Evidence provided by a former AT&T technician proves that the telecommunications company secretly and unlawfully opened its networks to government eavesdroppers, the Electronic Frontier Foundation said Thursday.
Alert readers may remember that EFF sued AT&T in January, alleging it illegally cooperated with the National Security Agency's secret eavesdropping program. Then, in an odd twist last week, the Bush administration objected to EFF including some internal AT&T documents in court (the Feds claimed they might be classified).
Now EFF seems to have cleared that up and has filed them in court, although they're still under seal.
EFF claims that it has a sworn statement by Mark Klein, a retired AT&T telecommunications technician -- and several internal AT&T documents -- that show a "dragnet surveillance" has been put into place to facilitate the NSA's controversial surveillance scheme. (Here's our survey of telecom companies regarding NSA cooperation.)
Alas, we likely won't know details until the judge decides to release them.
Even if the documents prove everything that EFF claims, it's not a slam dunk for the group.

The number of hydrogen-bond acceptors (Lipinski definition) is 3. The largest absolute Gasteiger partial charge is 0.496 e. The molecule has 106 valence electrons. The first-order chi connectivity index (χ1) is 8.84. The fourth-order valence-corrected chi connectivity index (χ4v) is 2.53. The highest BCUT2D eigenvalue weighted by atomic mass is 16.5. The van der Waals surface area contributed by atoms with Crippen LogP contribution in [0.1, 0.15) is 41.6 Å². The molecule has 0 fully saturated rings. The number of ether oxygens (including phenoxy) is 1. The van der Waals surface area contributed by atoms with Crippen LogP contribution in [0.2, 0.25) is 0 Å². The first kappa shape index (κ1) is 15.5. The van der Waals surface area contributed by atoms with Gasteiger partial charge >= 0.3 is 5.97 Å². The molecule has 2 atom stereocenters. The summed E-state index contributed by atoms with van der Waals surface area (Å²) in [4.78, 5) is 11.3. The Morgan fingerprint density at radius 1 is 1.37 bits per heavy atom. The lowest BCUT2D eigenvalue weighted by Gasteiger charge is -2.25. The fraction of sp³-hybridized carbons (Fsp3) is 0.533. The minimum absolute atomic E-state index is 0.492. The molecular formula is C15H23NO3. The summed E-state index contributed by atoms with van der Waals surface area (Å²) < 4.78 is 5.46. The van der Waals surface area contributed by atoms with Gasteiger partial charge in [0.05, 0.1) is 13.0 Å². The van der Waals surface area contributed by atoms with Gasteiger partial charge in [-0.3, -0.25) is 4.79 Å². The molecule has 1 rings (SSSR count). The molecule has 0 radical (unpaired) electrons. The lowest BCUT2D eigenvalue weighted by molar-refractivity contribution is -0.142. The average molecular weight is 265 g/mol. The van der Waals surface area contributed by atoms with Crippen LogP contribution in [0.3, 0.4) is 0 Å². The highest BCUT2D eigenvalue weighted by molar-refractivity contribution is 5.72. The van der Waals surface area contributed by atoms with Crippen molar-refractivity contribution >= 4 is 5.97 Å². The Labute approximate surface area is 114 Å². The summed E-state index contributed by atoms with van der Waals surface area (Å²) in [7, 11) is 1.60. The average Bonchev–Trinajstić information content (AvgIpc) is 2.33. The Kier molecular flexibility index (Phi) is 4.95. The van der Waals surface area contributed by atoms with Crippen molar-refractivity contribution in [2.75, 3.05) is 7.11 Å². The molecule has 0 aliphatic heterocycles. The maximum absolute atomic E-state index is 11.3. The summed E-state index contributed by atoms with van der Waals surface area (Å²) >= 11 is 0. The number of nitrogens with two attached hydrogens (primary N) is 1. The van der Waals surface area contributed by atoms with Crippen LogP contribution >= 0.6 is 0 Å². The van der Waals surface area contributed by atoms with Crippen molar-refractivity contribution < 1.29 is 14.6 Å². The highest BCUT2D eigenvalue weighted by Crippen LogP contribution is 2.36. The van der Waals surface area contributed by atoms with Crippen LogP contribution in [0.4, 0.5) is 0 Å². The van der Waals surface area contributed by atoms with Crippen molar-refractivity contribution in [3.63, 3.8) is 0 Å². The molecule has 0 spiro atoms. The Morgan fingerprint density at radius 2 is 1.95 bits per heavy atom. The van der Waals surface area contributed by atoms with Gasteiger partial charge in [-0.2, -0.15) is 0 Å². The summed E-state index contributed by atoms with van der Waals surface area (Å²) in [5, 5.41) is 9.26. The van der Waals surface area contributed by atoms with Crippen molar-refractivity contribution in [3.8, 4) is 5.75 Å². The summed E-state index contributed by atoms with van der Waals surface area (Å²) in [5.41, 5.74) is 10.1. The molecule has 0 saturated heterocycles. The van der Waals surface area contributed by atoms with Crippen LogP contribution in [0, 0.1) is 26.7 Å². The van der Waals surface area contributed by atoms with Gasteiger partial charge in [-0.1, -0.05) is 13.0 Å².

The state secrets privilege, outlined by the Supreme Court in a 1953 case, permits the government to derail a lawsuit that might otherwise lead to the disclosure of military secrets.
In 1998, the 9th Circuit Court of Appeals elaborated on the state secret privilege in a case where former workers at the Air Force's classified Groom Lake, Nev., facility alleged hazardous waste violations. When requested by the workers' lawyers to turn over information, the Air Force refused.
The 9th Circuit upheld a summary judgment on behalf of the Air Force, saying that once the state secrets "privilege is properly invoked and the court is satisfied as to the danger of divulging state secrets, the privilege is absolute" and the case will generally be dismissed.
That "absolute privilege" case is still good law and is binding on the judge that will hear EFF's case.